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Blake and Wordsworth on London

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How do the Poets' Presentation and Attitude Toward London Compare? Within the two poems Composed Upon Westminster Bridge by William Wordsworth and London by William Blake we see a differing view of London. We see one of optimism and beauty through the eyes of Wordsworth and one of corruption and anger. It is interesting to note that Wordsworth, who grew up in the Lake District and only lived in London in his later life shows the city as a thing of beauty, yet Blake, who was born and raised in London only presents the corruption that exists within the city. We can also see how Blake was heavily influenced by his anti-authoritarian views. Composed Upon Westminster Bridge by Wordsworth is written as a petrarchan sonnet which is typically a love poem which refers to a concept of unattainable love. This shows quite clearly that Wordsworth has a deep love for London and it is typical of romantic poets to convey deep emotions whilst containing them in formed structures to show their emotions in a clear way. ...read more.


Glideth also has an elongated vowel sound which means that the word slows down the pace of the poem. This is effective as it mirrors the river and this reinforces the image in the reader's mind. It can also be argued that, thought Wordsworth clearly adores the physical aspects of London he feels that this beauty is marred when the city is bustling. We can see this through Wordsworth's vivid description of how "Never did the Sun more beautifully steep, in its first splendour" This conveys his appreciation for the beauty of London, yet he also mentions that it is also early in the morning. We then see that he describes "That mighty heart is lying still" and this can be interpreted in many ways. We can see this as a reference to the heart as the most integral part of the body and that the city is only beautiful when the heart is not working. We could also see this phrase as imagery of the heart as the organ associated with love, which would demonstrate that Blake feels one of the most endearing qualities of London is the people. ...read more.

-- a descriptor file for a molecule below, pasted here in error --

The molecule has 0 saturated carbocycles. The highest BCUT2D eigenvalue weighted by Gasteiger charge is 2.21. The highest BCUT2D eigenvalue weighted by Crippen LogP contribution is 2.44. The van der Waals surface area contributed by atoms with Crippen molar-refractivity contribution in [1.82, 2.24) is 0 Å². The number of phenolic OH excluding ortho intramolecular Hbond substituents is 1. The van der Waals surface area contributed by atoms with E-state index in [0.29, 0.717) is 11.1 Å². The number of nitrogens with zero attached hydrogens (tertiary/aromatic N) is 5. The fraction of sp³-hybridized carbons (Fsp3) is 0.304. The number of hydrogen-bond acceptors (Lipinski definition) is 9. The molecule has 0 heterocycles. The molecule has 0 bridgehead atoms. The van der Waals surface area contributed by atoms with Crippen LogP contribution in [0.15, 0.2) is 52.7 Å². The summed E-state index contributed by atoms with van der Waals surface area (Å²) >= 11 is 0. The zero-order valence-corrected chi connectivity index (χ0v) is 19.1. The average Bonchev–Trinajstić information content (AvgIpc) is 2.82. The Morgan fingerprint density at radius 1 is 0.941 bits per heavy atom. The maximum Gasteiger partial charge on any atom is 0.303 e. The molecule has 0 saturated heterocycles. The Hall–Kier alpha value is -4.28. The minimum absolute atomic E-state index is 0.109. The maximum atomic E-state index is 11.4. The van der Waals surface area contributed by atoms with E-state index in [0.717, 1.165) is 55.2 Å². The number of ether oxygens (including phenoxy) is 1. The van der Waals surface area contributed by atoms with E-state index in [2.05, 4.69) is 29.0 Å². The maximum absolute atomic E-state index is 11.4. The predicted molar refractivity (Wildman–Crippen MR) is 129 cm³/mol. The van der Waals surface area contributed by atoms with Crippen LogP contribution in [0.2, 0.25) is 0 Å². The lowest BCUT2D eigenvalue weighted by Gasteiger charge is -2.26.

He describes how "The youthful harlots curse blasts the new-born infants tear" the curse of the harlots is syphilis and the line is powerful as there are many meanings behind it. It is clear that the infants tear is a thing of innocence which has been sullied by the corruption of the city. We can also view the infants tear being blasted as it's purpose has been changed. Infants normally cry because they want something but they will never be free from the effects of syphilis, therefore their tears are useless. There is also an indication that Blake feels sympathy for the prostitutes as he describes them as youthful. It hints that Blake understands that many of the women would have been prostitutes out of necessity from the extreme poverty felt by many people of the time. Throughout Composed Upon Westminster Bridge it is clear that Wordsworth is passionate about London. He says "The world has not anything to show more fair" which is powerful as it illustrates to the reader how struck Wordsworth is over his realisation of the beauty of London. ?? ?? ?? ?? Harry Hussey Page 1 ...read more.

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